The Ontario and federal government will be working to transition from the federal backstop OBPS to the EPS so as to avoid duplication. The transition date will be determined in consultation with the Province.
Importantly, the GGPPA will not withdraw entirely from Ontario ̶ the federal Fuel Charge, which applies a per-litre charge on various fuels throughout their supply chains, will continue to apply alongside the EPS.
What is the Ontario EPS?
The EPS program applies annual sector specific emission limits on large industrial facilities that emit GHGs. Emitters will be charged for failure to meet the EPS standards and will receive tradeable credits when they exceed them. The program will ratchet up stringency over time in order to save industries an initial shock and give them time to meet their obligations. For more details about the EPS program, see our article from February 2019.
The OBPS backstop comes from Part II of the GGPPA, which allows each province to design its own industrial carbon pricing scheme that meets federal standards, but imposes the federal scheme if they fall short. In December, the federal government announced that Alberta's industrial emissions pricing system and New Brunswick's provincial fuel charge met federal stringency requirements. Now, Ontario's EPS and New Brunswick's system for industrial emitters have also been accepted as meeting federal requirements.
Federal Environment Minister Jonathan Wilkinson has commented that despite being weaker than the federal OBPS, the Ontario EPS meets the minimum requirements required by the GGPPA.
The EPS regulation, Ontario Regulation 241/19, is already in force, having come into effect on July 4, 2019. However, to avoid double regulation, only the registration and record keeping requirements of the EPS have applied thus far. The Ontario Government clarified that other EPS compliance obligations will not apply until the federal government removes Ontario from the federal OBPS. Thus, the OBPS remains in effect in Ontario until the federal government and provinces agree to a transition date.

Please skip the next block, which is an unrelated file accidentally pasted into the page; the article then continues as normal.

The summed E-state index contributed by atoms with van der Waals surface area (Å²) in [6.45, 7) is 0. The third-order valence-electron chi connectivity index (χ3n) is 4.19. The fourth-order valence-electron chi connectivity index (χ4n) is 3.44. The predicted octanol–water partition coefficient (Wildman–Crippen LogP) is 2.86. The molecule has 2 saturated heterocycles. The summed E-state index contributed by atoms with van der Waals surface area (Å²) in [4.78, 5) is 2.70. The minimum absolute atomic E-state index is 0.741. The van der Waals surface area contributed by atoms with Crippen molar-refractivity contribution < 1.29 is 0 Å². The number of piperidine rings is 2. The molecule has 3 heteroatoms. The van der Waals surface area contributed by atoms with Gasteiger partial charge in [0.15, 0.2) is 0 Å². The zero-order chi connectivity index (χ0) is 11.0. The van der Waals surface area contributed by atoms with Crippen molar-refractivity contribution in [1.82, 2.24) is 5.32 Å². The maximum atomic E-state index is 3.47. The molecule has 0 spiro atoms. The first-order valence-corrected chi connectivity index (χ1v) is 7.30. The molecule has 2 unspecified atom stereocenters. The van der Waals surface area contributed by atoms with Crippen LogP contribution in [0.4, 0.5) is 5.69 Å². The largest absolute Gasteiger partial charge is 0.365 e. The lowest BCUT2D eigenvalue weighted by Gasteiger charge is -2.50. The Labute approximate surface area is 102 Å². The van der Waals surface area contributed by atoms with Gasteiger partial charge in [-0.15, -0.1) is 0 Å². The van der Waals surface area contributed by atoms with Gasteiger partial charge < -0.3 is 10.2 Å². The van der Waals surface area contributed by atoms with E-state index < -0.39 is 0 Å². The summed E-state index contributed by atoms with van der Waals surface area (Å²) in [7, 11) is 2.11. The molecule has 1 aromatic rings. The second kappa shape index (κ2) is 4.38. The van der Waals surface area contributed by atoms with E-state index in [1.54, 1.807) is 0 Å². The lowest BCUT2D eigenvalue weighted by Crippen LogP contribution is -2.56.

How does this affect the Supreme Court hearing on carbon pricing?
This announcement came the day before Ontario joined Saskatchewan and Alberta to challenge the constitutional validity of the GGPPA in the Supreme Court of Canada, which heard oral arguments on September 22nd and 23rd.
The approval of the EPS does not alter Ontario's position in opposition to the GGPPA. Ontario has argued before the Supreme Court that the GGPPA is an unconstitutional intrusion into the regulatory space of the provinces. Unless the Supreme Court rules in Ontario's favour, Canada retains authority to reverse their approval of the EPS if it were ever to fall below the GGPPA's prescribed stringency. The GGPPA's Fuel Charge also remains in effect in Ontario.
Jennifer King, Michael Finley and Liane Langstaff from Gowling WLG have represented the Canadian Public Health Association ("CPHA") as an intervenor at the Supreme Court of Canada, and previously in the Saskatchewan and Ontario Reference cases. Gowling WLG continues to monitor changing greenhouse gas regulations and these important court challenges in its role as intervenor counsel. For more information, please contact any member of our team.
Annual Year in Review Webinar Series
Interested in these and other environmental law updates? Save the date for Gowling WLG's Annual Year in Review, with a series of webinars on October 29, November 5 and November 12.
For those interested in the climate conversation, please join us on November 12 at 12:30 p.m. EST. Gowling WLG's Jennifer King and Liane Langstaff will be joined by leading US environmental lawyers, Brook Detterman and Eric Christensen of Beveridge & Diamond to discuss cross-border issues in a low carbon world. The session will be moderated by Robyn Gray, Vice President, Environment of Sussex Strategy Group. Stay tuned for details on how you can join the conversation.
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